API Strategy Resources
An API strategy is a critical component of digital transformation. Over the years, the term “API” (which stands for Application Programming Interface) has been used generically to describe a connectivity interface to an application. However, modern APIs have taken on some characteristics that distinguish them from poorly designed APIs of the past:
- Modern APIs adhere to standards (typically HTTP and REST), that are developer-friendly, easily accessible and understood broadly.
- They are treated more like products than code. APIs are designed for consumption for specific audiences (e.g., mobile developers), they are documented, and they are versioned in a way that users can have certain expectations of its maintenance and lifecycle.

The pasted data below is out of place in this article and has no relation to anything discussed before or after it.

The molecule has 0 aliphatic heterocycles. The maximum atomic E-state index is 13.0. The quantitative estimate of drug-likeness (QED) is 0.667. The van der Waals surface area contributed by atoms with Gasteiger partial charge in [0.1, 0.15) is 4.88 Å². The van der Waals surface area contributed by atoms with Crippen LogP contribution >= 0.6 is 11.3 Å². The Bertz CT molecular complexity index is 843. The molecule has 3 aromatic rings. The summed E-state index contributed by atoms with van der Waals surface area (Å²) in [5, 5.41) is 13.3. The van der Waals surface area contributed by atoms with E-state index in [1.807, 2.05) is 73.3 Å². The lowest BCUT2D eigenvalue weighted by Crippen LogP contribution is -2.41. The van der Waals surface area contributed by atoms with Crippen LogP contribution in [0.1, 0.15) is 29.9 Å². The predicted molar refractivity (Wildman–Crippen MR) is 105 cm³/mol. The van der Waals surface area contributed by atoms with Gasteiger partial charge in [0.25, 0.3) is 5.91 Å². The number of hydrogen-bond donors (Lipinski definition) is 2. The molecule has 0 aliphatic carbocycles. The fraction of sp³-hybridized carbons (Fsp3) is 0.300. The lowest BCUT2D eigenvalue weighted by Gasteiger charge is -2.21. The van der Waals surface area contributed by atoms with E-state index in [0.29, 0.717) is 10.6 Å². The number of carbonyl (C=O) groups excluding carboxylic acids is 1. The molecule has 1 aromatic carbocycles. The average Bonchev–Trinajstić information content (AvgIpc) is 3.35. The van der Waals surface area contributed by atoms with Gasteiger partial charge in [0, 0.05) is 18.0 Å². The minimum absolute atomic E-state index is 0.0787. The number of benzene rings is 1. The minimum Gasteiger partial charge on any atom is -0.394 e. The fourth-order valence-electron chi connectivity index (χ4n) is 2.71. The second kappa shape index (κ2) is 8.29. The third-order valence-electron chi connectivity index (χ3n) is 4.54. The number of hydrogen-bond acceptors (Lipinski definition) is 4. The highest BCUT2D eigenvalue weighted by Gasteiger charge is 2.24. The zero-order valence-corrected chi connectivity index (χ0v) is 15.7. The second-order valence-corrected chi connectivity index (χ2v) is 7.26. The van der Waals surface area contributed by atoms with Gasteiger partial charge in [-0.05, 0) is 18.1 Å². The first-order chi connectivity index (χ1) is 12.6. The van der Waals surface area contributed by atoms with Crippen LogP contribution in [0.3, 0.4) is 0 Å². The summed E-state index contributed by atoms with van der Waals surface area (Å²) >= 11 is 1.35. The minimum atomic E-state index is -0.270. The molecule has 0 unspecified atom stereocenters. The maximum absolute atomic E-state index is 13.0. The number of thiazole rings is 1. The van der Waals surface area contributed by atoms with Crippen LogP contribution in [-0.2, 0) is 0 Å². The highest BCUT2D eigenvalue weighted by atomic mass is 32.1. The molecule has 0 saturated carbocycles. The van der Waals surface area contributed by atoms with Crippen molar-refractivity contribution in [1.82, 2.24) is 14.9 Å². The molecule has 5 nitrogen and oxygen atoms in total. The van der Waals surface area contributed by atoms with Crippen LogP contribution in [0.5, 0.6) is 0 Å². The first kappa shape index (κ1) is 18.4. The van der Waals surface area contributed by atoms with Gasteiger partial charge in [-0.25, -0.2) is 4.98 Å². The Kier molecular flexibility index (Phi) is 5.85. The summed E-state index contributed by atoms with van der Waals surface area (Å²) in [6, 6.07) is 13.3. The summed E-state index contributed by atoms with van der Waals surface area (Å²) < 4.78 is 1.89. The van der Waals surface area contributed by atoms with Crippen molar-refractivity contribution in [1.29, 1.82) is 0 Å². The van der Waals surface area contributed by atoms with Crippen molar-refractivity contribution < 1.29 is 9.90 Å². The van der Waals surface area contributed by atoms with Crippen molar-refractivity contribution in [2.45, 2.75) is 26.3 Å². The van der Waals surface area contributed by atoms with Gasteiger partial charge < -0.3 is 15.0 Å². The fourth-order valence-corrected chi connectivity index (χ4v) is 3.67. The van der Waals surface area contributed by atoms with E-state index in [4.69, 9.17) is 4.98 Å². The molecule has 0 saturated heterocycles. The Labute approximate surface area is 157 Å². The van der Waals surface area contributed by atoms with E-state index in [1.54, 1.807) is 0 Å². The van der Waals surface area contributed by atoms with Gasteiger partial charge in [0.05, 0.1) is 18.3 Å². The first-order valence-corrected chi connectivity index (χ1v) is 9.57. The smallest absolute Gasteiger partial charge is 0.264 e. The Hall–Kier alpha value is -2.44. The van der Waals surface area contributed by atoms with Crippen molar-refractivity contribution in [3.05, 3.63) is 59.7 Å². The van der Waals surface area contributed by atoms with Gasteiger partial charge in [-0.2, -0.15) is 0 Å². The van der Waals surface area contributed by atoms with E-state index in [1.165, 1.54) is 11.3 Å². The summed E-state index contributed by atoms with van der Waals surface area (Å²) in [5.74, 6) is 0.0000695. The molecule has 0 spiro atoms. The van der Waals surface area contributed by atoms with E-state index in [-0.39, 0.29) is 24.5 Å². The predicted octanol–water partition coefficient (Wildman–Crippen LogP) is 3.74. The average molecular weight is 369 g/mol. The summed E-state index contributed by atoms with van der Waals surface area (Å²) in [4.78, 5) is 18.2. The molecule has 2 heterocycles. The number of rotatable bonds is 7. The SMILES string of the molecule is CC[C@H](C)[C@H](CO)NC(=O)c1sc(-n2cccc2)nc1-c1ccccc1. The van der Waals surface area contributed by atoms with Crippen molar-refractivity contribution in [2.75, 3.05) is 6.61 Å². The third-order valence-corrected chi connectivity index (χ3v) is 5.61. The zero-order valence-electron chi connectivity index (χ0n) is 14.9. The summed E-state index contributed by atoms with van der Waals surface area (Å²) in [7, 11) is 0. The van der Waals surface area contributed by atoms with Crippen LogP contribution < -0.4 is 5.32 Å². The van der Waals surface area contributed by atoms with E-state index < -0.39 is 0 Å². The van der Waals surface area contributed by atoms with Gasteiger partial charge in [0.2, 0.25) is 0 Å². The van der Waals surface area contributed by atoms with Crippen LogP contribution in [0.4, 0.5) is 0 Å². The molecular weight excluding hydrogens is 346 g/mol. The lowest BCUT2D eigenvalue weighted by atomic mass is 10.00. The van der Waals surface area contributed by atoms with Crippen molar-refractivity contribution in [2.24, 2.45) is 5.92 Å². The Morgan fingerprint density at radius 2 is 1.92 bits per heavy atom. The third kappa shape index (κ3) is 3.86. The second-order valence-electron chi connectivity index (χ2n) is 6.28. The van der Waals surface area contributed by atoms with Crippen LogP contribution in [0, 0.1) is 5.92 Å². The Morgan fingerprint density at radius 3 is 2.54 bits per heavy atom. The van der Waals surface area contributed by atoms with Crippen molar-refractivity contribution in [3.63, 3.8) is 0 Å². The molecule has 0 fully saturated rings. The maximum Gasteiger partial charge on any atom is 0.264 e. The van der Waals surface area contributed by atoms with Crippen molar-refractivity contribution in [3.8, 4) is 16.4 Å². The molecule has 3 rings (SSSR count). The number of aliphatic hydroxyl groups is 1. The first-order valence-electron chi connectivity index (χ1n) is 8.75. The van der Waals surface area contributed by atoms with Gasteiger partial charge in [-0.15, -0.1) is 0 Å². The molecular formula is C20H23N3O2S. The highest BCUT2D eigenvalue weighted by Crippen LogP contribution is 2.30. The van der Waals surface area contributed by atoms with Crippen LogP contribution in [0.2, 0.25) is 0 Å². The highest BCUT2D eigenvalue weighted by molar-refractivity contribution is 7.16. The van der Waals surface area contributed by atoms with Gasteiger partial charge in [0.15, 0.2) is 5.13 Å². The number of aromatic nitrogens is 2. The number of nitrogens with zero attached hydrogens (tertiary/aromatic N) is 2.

- Because they are much more standardized, today's APIs have a much stronger discipline for security and governance, as well as monitored and managed for performance and scale.
When an organization strategically envisions APIs as engines for new products, new business channels, and new business models in ways that ultimately produce new revenue or other measurable value, that organization is said to be monetizing its APIs. In aggregate, the organizations around the world that directly or indirectly monetize their APIs form the basis of what the media often calls the “API economy.” As a subset of the total global economy, the API economy is annually responsible for the exchange of trillions of dollars.
Taken together, an organization, its platform of APIs, the channels of platform availability, and the various constituencies to which those APIs are available (internal developers, external developers, partners, customers, and more) can form a thriving ecosystem.